Autonomous Drone Software E04: Depth Estimation, Octomap and Path Planning

In this tutorial we will walk through the process of using stereo camera and octomap for environment perception and A* for path finding in an unknown environment.

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In the previous tutorials, we have talked about how to control your drone with python and enable your drone to fly in GPS denied environments, which is a big step towards autonomous drone. Now, we will talk about how to enable your drone to fly in an unknown environment from point A to point B, with the help of a pair of stereo camera only, in Gazebo simulator. This tutorial can be organized as follow:

  1. Obstacle distance estimation with Stereo Camera;

  2. Octomap as a way to represent the environment;

  3. A* path finding in 3D space;

  4. Simple path pruning;

Again, I have to stress that you will need some extra work before going to the field test and the algorithms mentioned here are far from optimal.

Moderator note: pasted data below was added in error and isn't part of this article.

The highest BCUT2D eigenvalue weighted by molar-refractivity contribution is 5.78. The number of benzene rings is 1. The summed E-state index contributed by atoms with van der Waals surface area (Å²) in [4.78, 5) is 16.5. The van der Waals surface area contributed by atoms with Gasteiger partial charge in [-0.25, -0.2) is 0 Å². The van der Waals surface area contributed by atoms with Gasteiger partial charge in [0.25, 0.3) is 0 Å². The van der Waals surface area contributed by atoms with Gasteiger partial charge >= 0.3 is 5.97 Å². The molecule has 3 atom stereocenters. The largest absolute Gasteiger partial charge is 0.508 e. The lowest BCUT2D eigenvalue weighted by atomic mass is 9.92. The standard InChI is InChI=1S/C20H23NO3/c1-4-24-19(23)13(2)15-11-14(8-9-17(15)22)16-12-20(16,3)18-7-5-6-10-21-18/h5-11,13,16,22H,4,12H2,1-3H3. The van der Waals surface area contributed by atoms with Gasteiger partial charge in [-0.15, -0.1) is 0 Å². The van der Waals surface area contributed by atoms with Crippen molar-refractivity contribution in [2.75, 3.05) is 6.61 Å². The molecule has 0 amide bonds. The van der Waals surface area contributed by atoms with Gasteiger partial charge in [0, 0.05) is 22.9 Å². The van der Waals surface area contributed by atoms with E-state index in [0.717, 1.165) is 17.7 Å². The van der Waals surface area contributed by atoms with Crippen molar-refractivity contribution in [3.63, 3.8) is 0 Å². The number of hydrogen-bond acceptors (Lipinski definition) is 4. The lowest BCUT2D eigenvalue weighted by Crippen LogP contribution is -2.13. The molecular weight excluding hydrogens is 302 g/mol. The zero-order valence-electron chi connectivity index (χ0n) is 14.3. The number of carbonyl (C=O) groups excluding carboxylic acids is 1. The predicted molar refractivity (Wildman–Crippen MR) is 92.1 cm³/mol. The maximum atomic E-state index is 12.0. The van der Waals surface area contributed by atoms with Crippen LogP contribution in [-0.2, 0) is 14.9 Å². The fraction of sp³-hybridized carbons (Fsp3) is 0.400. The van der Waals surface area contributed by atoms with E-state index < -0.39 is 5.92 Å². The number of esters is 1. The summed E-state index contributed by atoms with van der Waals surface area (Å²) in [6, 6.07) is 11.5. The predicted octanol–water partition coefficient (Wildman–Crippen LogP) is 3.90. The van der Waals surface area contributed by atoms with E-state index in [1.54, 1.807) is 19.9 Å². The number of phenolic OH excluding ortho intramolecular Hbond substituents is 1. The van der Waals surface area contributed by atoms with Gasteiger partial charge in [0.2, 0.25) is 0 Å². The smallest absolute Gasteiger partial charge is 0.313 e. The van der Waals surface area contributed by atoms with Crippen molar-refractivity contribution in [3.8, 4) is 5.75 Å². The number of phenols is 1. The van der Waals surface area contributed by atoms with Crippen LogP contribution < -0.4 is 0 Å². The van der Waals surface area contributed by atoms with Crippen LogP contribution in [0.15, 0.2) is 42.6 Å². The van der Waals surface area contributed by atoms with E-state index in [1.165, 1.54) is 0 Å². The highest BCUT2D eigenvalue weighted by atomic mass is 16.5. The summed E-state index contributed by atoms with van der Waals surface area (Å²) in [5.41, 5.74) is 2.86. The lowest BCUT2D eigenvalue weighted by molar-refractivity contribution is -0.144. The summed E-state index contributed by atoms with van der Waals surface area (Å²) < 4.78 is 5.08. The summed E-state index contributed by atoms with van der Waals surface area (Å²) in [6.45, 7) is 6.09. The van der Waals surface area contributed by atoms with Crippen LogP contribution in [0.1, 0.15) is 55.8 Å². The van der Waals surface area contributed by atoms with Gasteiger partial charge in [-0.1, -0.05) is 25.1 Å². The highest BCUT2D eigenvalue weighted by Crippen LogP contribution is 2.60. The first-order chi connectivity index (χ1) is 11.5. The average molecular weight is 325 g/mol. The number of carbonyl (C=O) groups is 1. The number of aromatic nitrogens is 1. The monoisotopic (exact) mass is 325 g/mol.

Before continuing, remember to update local GAAS and copy related files to corresponding folder:

git pull origin master
cp -r (GAAS_PATH)/simulator/launch/* (PX4_FIRMWARE_PATH)/Firmware/launch
cp -r (GAAS_PATH)/simulator/worlds/* ~/catkin_ws/src/Firmware/Tools/sitl_gazebo/worlds/

1. Distance Estimation with Stereo Camera

I mentioned in the last tutorial that it is not possible to measure absolute scale with only one camera without the help of other sensors. RGBD cameras are prone to sunlight, noises and they are expensive,so we will be using stereo camera as the sensor for distance estimation (for mathematical background, check Reading Materials [1]).

A C++ based package, based on StereoBM and WLS disparity filter can be found in GAAS/software/Obstacle_Map. We will not go into details, but the workflow can be organized as:

  1. disparity map generation with opencv provided StereoBM method;

  2. map disparity map to 3D points in camera frame;

  3. map 3D points in camera frame to drone body frame.

Before the build:

sudo apt-get install libpopt-dev

To build it:

cd (GAAS_PATH)/software/Obstacle_Map

After building it, in order to visualize how it works, let's first launch the simulation by:

roslaunch px4 path_planning.launch

Gazebo window will pop out and you can see a brick wall of size 3x3 meters located before the drone, which is the obstacle you want to avoid while flying to the target defined as 70 meters in front of the drone.

Fig 1, Gazebo Simulation Environment